A recent article I read described the plight of an 70 year old woman who loaned her car to her grandson. He was revoked for DUI, even though he told her he had cleared up his license. When he was stopped and arrested the car was impounded and the State filed a forfeiture action to take the car.

This situation seems totally unfair, and it is. Unfortunately the law completely allows this to happen, and it does, on a regular basis. I represented a woman whose license was suspended for a DUI, but was “outside the box”, meaning she just failed to pay a reinstatement fee. The State still moved to forfeit the car and ultimately succeeded. Her pregnant, adult daughter who lived with her desperately needed the vehicle for school and doctors’ appointments, but because she was not my client’s spouse, the law did not protect her.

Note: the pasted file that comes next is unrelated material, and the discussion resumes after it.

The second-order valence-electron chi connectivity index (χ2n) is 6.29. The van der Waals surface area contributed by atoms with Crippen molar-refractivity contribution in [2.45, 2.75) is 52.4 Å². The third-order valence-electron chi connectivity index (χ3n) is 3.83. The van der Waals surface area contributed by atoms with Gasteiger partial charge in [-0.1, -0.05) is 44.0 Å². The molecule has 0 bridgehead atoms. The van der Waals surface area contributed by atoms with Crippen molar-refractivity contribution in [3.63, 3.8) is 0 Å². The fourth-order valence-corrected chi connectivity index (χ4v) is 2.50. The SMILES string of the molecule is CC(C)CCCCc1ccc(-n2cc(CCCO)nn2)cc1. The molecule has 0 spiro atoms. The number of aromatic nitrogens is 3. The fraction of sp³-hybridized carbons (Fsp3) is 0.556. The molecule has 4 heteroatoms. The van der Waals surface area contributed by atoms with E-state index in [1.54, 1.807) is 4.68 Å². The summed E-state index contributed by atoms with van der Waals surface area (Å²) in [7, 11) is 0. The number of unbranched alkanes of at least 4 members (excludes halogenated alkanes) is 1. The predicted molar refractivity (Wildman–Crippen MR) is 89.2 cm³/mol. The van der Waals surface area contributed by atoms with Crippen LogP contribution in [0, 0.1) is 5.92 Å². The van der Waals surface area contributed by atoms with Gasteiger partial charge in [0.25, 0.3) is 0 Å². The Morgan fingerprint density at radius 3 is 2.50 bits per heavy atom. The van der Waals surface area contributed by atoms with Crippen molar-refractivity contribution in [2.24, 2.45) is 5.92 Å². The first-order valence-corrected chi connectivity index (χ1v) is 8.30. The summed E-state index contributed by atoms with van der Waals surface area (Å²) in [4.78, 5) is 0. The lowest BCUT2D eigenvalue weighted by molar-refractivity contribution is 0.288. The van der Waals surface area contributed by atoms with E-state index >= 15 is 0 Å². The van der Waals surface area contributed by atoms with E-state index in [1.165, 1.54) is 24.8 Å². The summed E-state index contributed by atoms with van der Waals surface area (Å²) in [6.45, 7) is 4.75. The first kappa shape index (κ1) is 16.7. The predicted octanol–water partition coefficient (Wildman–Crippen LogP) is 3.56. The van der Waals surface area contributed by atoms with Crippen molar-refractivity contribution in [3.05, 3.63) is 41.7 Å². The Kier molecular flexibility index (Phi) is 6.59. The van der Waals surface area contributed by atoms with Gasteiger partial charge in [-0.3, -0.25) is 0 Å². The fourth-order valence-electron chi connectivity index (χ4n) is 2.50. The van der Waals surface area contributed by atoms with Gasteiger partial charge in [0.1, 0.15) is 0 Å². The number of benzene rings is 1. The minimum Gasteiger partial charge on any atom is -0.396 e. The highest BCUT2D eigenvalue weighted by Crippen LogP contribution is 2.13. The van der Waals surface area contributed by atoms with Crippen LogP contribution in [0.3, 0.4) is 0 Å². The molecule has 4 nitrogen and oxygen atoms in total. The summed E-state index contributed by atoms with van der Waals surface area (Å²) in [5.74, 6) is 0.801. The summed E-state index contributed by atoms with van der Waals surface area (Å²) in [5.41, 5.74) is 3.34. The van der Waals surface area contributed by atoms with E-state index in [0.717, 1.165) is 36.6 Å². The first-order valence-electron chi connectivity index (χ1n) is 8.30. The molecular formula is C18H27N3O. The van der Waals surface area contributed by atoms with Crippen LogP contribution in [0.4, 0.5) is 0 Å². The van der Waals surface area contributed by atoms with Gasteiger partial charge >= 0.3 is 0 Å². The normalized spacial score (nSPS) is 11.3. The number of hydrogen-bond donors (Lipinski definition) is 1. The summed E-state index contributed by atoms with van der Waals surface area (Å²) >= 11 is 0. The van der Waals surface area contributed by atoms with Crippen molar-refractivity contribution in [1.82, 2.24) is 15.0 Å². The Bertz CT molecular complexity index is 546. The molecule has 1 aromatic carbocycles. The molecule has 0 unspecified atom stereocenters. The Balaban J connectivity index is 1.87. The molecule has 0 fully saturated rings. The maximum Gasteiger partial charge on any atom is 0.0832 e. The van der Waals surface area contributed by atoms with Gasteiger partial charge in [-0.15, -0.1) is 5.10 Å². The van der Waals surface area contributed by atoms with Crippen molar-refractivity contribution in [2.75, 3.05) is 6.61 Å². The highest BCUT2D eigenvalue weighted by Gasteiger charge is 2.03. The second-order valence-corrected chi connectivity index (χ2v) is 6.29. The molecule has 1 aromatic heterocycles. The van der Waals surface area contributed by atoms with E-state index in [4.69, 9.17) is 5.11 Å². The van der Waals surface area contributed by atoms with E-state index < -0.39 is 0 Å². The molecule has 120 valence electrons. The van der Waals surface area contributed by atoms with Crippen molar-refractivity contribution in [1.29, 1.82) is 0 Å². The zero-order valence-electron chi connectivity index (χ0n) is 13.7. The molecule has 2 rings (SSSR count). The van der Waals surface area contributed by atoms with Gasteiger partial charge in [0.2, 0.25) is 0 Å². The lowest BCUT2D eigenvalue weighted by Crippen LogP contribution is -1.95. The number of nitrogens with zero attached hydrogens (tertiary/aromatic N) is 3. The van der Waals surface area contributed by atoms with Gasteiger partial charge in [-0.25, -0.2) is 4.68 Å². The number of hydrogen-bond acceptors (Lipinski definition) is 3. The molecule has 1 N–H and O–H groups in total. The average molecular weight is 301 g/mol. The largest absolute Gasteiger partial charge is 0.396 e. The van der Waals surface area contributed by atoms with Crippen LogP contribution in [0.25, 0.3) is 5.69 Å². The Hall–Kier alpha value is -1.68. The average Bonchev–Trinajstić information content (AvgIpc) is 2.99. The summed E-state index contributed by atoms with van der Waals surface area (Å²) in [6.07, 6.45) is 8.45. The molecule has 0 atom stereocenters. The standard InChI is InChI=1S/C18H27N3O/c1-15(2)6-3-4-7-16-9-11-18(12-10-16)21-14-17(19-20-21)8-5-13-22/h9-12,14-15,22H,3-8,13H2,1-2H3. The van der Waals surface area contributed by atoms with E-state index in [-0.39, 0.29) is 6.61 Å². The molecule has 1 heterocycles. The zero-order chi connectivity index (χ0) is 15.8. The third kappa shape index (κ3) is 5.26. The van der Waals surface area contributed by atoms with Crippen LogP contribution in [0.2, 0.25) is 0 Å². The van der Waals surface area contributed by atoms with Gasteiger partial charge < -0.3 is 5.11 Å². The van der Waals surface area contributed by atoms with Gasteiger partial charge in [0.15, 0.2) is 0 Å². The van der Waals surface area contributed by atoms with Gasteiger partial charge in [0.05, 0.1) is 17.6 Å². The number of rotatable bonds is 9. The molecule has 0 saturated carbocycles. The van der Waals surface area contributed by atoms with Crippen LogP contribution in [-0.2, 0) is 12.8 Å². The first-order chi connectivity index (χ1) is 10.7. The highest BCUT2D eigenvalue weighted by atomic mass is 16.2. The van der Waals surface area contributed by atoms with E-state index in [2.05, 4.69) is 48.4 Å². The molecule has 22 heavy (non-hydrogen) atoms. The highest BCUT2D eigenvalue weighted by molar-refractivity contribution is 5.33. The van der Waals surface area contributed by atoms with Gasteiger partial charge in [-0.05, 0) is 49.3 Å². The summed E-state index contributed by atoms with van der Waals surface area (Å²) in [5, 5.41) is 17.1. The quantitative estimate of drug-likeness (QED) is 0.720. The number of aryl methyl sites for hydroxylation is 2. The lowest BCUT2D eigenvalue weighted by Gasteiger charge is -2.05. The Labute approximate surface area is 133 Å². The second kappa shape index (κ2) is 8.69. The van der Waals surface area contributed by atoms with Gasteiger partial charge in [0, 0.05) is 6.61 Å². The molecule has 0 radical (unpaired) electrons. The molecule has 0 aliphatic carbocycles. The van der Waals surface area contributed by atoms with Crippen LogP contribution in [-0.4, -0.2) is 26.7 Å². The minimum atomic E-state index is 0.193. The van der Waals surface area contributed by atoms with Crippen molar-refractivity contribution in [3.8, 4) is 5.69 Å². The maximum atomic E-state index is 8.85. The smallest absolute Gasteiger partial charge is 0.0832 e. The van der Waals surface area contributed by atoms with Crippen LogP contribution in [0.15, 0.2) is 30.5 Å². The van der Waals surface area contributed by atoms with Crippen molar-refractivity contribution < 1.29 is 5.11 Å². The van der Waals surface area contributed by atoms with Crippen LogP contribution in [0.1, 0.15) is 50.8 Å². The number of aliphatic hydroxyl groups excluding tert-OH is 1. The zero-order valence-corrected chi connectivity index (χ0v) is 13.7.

Under Illinois law, only an “innocent spouse” can successfully get a car that is subject to a forfeiture released to him or her. It seems like an equal protection violation to me, which I argued in the above-referenced matter to no avail. Be careful who you let drive your car.

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